Jean Arthur was, by her own admission, shy and uncomfortable in social settings. She avoided parties, had trouble connecting with people—even those she had known for some time—and had very little confidence in both herself and her ability as an actor. “I am not an adult, that’s my explanation of myself,“ she said. “Except when I am working on a set, I have all the inhibitions and shyness of the bashful, backward child… Unless I have something very much in common with a person, I am lost. I am swallowed up in my own silence.”
It was in animals that Jean found the great friends she lacked in humans, and she valued them immensely. “When I’m walking down the street I don’t pay much attention to the people,“ she commented. “I only see the animals, and I go up to them like old friends.”
Jean was arrested in 1973 for trespassing on a neighbor’s yard when she attempted to console a frantic German Shepherd that was chained outside. She was convicted of “trespassing and of cursing and abusing the policeman who arrested her on the neighbor’s complaint.“ None of this seemed to bother her—she firmly maintained the animal’s needs as being far more important than her situation.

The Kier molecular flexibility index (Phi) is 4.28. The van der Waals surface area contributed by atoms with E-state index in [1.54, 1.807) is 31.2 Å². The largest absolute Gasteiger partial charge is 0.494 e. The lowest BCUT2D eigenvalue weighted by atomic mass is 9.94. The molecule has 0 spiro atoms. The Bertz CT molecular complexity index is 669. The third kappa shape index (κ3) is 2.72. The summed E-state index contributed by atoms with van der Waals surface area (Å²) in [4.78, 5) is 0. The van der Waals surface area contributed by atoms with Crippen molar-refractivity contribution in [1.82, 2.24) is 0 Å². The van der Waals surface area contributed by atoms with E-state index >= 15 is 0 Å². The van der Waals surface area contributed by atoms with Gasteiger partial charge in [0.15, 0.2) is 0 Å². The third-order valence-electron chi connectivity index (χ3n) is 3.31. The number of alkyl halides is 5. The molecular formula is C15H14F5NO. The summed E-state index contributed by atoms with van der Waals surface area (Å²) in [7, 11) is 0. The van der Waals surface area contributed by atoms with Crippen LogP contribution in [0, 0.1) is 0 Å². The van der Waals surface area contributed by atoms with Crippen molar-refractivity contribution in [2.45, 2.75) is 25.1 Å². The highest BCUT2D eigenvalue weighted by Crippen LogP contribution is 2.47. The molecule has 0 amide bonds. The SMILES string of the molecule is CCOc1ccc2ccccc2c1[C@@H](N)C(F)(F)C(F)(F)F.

She said she was concerned about the dog, whom she believed was being neglected “because he barked all day and most of the night, and he cried like a child.” She added: “It kind of broke my heart.“ Jean explained that she would occasionally sneak into the yard to pet the dog and bring it food and water. She had threatened her neighbor that she would call the Humane Society, but after he continued to ignore the attentions of the dog he kept constantly chained outside Jean took the matter into her own hands. According to reports, the former Hollywood star—then seventy-three years of age—had to be physically restrained and handcuffed.
Some time ago, I told Larry King that I planned to live to be 102. I still do. I dreamed as a little girl in Dublin of growing into a wonderfully eccentric, tough, cantankerous, and sometimes mean old lady who thumps her cane loudly to get what she wants and to express her thoughts. I’ve already been known to use a cane to get around from time to time–the thumping is still to come.